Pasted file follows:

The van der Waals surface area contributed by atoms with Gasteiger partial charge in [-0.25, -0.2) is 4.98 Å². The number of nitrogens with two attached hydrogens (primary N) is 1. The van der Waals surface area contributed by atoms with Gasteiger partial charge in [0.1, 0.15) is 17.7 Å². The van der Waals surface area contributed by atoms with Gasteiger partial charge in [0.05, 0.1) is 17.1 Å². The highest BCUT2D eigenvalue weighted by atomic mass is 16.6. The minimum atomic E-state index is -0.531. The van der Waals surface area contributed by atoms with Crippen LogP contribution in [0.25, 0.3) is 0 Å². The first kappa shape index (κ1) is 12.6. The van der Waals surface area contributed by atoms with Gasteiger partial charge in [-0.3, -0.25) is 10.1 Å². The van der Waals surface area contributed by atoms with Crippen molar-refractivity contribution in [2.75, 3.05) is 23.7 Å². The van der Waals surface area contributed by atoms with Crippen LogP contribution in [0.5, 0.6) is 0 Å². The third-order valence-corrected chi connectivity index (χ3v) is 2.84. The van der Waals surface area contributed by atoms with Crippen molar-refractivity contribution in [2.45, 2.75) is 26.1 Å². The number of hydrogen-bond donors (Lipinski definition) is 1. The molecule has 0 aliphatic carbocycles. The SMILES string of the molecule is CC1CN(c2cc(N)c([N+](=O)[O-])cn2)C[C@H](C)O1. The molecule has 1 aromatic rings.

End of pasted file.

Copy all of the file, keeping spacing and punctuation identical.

The van der Waals surface area contributed by atoms with Gasteiger partial charge in [-0.25, -0.2) is 4.98 Å². The number of nitrogens with two attached hydrogens (primary N) is 1. The van der Waals surface area contributed by atoms with Gasteiger partial charge in [0.1, 0.15) is 17.7 Å². The van der Waals surface area contributed by atoms with Gasteiger partial charge in [0.05, 0.1) is 17.1 Å². The highest BCUT2D eigenvalue weighted by atomic mass is 16.6. The minimum atomic E-state index is -0.531. The van der Waals surface area contributed by atoms with Crippen LogP contribution in [0.25, 0.3) is 0 Å². The first kappa shape index (κ1) is 12.6. The van der Waals surface area contributed by atoms with Gasteiger partial charge in [-0.3, -0.25) is 10.1 Å². The van der Waals surface area contributed by atoms with Crippen molar-refractivity contribution in [2.75, 3.05) is 23.7 Å². The van der Waals surface area contributed by atoms with Crippen LogP contribution in [0.5, 0.6) is 0 Å². The third-order valence-corrected chi connectivity index (χ3v) is 2.84. The van der Waals surface area contributed by atoms with Crippen molar-refractivity contribution in [2.45, 2.75) is 26.1 Å². The number of hydrogen-bond donors (Lipinski definition) is 1. The molecule has 0 aliphatic carbocycles. The SMILES string of the molecule is CC1CN(c2cc(N)c([N+](=O)[O-])cn2)C[C@H](C)O1. The molecule has 1 aromatic rings.